Harvest Moon Co-op Provides Organic and Local Options for Shoppers

Harvest Moon Co-op makes the most of local resources.
Photo courtesy Kim Ehlen.

Making the most of local resources has always been a priority for Long Lake. From developing new kinds of produce to supporting local farming, the city makes an effort to embrace its community as a supply system.

Resident Peter Gideon made history in 1861 when he successfully cross-pollinated Maine apple seeds with his Siberian crabapple trees. Dubbed the Wealthy apple, it was the first tree to survive a Minnesota winter. Thanks to Gideon, today’s apple orchards in the Lake Minnetonka area thrive.

The “berry years” came in the 1890s, when strawberry and raspberry growers became the local farming focus. Creameries, flour mills, butcher shops and a canning factory followed.

Now, nestled near the shores of Long Lake, Harvest Moon Co-op’s mission is to provide local food, as well as organic options, to consumers. The co-op stocks its shelves with fresh products from nearby farmers. A group of seven women, all with a lineage of generations in the Lake Minnetonka area, founded the co-op three years ago.

“They believed in the co-op model and felt like it would be the perfect fit for our town,” Harvest Moon manager Dani Steele says, adding the founders knew the community boasted a large population of families who understood the model of having access to the best food for their families.

Part of the decision to open the co-op sprouted from the fact that founders simply thought Long Lake needed a grocery store. Founder and past board member Michelle Krolcyzk acknowledges that they didn’t even know what a co-op entailed, but once they began to research it, they realized it made the most sense. Both sets of Krolcyzk’s grandparents were farmers, so she had a personal history of eating locally.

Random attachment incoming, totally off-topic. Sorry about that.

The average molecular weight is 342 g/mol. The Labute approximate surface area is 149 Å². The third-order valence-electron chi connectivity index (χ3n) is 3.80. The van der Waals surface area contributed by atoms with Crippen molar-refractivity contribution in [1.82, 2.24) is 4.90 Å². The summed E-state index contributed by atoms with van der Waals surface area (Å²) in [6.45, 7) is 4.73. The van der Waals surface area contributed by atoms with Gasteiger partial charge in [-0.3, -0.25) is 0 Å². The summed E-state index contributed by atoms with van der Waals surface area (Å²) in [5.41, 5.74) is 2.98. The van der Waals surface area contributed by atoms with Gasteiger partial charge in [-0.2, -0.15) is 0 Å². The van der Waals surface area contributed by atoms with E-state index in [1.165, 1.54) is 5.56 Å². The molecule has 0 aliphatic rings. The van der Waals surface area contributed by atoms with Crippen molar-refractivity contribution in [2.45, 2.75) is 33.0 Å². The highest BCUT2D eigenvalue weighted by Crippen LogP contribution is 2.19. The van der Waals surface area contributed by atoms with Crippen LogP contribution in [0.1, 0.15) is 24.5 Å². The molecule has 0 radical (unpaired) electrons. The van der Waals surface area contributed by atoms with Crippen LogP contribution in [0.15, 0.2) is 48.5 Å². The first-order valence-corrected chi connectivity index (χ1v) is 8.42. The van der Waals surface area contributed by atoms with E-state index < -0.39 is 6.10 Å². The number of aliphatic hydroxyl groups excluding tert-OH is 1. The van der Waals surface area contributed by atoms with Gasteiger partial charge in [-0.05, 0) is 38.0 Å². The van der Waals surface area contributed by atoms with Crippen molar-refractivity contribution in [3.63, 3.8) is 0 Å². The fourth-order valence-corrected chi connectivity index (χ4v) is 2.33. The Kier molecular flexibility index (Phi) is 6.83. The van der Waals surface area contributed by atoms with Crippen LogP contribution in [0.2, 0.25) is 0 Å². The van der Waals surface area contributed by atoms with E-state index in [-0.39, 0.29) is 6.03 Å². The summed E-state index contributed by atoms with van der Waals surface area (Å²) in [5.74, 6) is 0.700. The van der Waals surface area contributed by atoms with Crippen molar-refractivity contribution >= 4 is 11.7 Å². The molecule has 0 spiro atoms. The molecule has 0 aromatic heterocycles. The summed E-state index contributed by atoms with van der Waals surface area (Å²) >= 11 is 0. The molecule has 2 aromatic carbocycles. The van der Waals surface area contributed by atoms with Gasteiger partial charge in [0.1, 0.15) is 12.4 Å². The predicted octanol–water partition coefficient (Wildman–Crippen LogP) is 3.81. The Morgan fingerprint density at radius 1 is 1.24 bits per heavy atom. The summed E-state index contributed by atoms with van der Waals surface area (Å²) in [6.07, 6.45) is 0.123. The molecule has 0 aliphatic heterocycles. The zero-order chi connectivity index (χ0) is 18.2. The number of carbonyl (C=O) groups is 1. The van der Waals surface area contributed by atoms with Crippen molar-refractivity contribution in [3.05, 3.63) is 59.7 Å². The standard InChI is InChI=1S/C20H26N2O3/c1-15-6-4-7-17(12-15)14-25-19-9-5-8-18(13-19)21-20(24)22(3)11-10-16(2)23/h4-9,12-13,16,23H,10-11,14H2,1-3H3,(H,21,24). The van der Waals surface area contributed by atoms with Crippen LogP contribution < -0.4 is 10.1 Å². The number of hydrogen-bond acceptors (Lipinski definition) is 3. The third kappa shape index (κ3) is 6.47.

“I just loved the idea that we were helping supporting local people farm,” she says. “I wanted to see something wonderful happen in our community.”

After contacting the National Cooperative Grocery Association (NCGA), they collaborated with the Long Lake community to bring their vision to fruition. The NCGA acts as an advisor for co-ops nationwide and provides resources and discounts. Planners reached out to community members, who soon bought memberships. All they needed now was a space.

They approached the Otten Bros. Nursery and Landscaping to see if they had any recommendations for finding a space to fit their needs. Cliff Otten, a friend and one of the nursery owners, loved the idea of a co-op, soon joined the support team and found Harvest Moon a space right next to his own retail shop. “He believed in the vision of the store and thought it would be a perfect fit for his business,” Steele says.

Harvest Moon opened in June 2010 and relies on Minnesota farmers not only for produce, but also meats, cheeses and other products. Steele thinks supporting these individuals provides a co-op with not only its mission, but its charm. “I love that feeling of the farmer standing there talking to the customer,” she says.

Plus, eating locally is actually healthier. “The closer you can eat to the plant, the better in terms of nutrition,” says Steele. Food loses up to 50 percent of its nutritional power five days after being removed from the plant. Krolcyzk adds that local eating is more environmentally friendly and she believes supporting a small local farm rather than an industrial-sized operation “is a better choice.”

The co-op continues to thrive, even during winter. A number of the farmers use greenhouses and other means to continue to raise crops, while items with a longer shelf life, such as maple syrup, also remain more readily available yearlong.

When Harvest Moon first opened, Steele expected to see competition from other co-ops in the area; she was pleasantly surprised to discover that the co-op business involves collegial support and sharing of resources. She sees it as a true collaboration and cooperative effort.

Today’s generation seems more concerned with eating locally and organically than their parents were. Many are more are willing to pay extra for better-quality food. Steele adds that many of Harvest Moon’s shoppers first make the co-op transition for health reasons. “Once they convert that little bit, they start seeing the benefits,” she says.

Harvest Moon memberships cost $175. Along with supporting the Long Lake organization, members receive special shopping offers and sale promotions. They also have a say in the co-op’s products; for example, 10 percent of the co-op’s shelves are stocked with conventional items due to members’ requests. Comments are taken into serious consideration and members’ voices are heard because, as Steele says, “This is the people’s store.”

Visit Harvest Moon’s website to apply for a membership and for product information and weekly recipes. 2380 Wayzata Blvd., Long Lake; 952.345.3300.